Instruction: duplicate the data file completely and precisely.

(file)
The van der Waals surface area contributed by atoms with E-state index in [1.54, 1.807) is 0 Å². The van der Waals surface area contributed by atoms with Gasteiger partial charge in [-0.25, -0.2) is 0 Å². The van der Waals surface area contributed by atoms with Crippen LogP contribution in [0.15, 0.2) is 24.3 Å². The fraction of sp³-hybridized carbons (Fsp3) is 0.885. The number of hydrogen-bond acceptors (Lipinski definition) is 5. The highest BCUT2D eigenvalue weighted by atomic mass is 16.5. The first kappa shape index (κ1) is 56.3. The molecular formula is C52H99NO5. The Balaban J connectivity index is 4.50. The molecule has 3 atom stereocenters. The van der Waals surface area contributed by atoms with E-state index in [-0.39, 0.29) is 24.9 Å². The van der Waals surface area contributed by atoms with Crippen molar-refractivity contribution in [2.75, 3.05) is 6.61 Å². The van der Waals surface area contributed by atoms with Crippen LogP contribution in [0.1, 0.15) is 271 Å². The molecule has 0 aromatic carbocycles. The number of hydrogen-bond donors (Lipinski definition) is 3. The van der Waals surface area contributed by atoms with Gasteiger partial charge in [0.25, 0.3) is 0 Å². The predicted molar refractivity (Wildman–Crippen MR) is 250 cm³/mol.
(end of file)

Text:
The van der Waals surface area contributed by atoms with E-state index in [1.54, 1.807) is 0 Å². The van der Waals surface area contributed by atoms with Gasteiger partial charge in [-0.25, -0.2) is 0 Å². The van der Waals surface area contributed by atoms with Crippen LogP contribution in [0.15, 0.2) is 24.3 Å². The fraction of sp³-hybridized carbons (Fsp3) is 0.885. The number of hydrogen-bond acceptors (Lipinski definition) is 5. The highest BCUT2D eigenvalue weighted by atomic mass is 16.5. The first kappa shape index (κ1) is 56.3. The molecular formula is C52H99NO5. The Balaban J connectivity index is 4.50. The molecule has 3 atom stereocenters. The van der Waals surface area contributed by atoms with E-state index in [-0.39, 0.29) is 24.9 Å². The van der Waals surface area contributed by atoms with Crippen molar-refractivity contribution in [2.75, 3.05) is 6.61 Å². The van der Waals surface area contributed by atoms with Crippen LogP contribution in [0.1, 0.15) is 271 Å². The molecule has 0 aromatic carbocycles. The number of hydrogen-bond donors (Lipinski definition) is 3. The van der Waals surface area contributed by atoms with Gasteiger partial charge in [0.25, 0.3) is 0 Å². The predicted molar refractivity (Wildman–Crippen MR) is 250 cm³/mol.